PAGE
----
The definition of financial inclusion which goes thus: “Financial inclusion is achieved when all adult population have easy access to a broad range of formal financial services that meet their needs at affordable cost,” is the test barometer indicating where a nation stands within the broad spectrum of this.
In 2011, a summit of financial regulators, Maya Declaration 2011, known as the Alliance for Financial Inclusion AFI signed a declaration to amongst others to, “implement a sound and appropriate regulatory framework that balances the goals of financial inclusion, integrity and stability of their respective financial system,” categorically opening the vent for nations to domesticate the road map to achieve FI; and these services include but not limited to payments, savings, loans, insurance and pension products.
The following year, 2012, the federal government through the CBN launched the National Financial Inclusion Strategy 2012, first, to significantly increase both access to and use of financial services by the year 2020; endorse stakeholders inputs; and, outline the framework for increasing the formal use of financial services by the adult population to 80% by 2020 from the level of 36% in 2012.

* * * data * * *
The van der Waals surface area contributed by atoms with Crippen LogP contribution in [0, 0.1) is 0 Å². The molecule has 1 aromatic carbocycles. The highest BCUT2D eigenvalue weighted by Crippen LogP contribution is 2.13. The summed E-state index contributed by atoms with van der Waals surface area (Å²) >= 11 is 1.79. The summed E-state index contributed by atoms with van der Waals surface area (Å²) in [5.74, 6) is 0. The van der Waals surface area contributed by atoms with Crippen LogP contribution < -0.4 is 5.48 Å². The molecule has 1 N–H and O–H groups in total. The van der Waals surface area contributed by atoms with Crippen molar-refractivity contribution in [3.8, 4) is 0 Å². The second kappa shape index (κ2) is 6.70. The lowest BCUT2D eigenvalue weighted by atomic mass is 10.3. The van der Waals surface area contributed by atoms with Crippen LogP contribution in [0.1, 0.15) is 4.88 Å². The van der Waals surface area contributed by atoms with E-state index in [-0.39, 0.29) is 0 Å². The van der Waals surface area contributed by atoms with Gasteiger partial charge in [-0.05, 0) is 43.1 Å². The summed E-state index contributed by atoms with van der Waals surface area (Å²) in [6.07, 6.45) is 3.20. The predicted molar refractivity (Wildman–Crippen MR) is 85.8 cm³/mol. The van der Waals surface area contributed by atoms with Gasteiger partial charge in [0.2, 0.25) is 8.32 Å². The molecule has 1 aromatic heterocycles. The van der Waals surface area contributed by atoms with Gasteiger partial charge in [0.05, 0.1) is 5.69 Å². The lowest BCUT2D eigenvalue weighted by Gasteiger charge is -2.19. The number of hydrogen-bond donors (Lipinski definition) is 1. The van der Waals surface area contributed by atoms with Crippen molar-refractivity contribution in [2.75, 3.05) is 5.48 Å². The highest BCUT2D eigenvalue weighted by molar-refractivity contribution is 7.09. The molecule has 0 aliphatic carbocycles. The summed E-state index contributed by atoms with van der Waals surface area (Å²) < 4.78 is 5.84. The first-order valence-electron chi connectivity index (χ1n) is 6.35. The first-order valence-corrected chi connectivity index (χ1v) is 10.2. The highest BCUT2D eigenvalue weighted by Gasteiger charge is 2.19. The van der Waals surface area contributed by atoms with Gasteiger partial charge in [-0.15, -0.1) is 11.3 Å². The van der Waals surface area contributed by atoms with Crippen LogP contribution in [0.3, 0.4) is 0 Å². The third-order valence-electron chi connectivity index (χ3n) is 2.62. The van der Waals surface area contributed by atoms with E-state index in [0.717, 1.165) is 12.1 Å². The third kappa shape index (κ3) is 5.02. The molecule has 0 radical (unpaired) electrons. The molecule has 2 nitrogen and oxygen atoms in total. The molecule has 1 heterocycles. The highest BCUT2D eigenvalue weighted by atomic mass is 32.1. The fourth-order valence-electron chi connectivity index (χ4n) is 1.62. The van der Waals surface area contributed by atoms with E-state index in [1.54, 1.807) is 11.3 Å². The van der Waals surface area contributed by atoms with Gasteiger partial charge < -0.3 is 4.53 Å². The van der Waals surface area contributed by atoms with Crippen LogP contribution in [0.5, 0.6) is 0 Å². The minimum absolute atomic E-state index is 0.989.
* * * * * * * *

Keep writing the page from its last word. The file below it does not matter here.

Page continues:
With the federal blueprint set, the National Insurance Commission, adopted the tag team of Takaful and Micro Insurance, the watershed and home for the financial excluded. With strong foundation already laid by various studies funded by international agencies, the Commission was prepared for the take off to implement Financial Inclusion for the insurance industry creating a new and compelling offering.
NAICOM, fluid with emission of steam of preparedness is upbeat about the state of financial inclusion and is already projecting “positive look for both takaful and Micro Insurance going forward.
The upward movement is encased in the market development and enforcement of compulsory insurance drive embarked by the commission “is expected to improve the uptake of takaful and Microinsurance as well.”
However, as the regulator holds up the banner of FI strategic compliance, just steps away are challenges knocking down hedge stones on the way, and they show up severally as, lack of proper understanding of both concepts by the operators and consumers as well, poor public awareness and, lack of skill man power.
NAICOM says that with five Takaful operators and four micro insurance companies, two approved and two approved in principle, Nigeria is on the match to improve the commitment along side The G20 countries to improve access to financial services by reaching out to low income (via micro finance /microinsurance/micropension) and the segregated or underserved (via alternative financing institutions such as non-interest financial institution non-interest banks, Takaful companies etc.)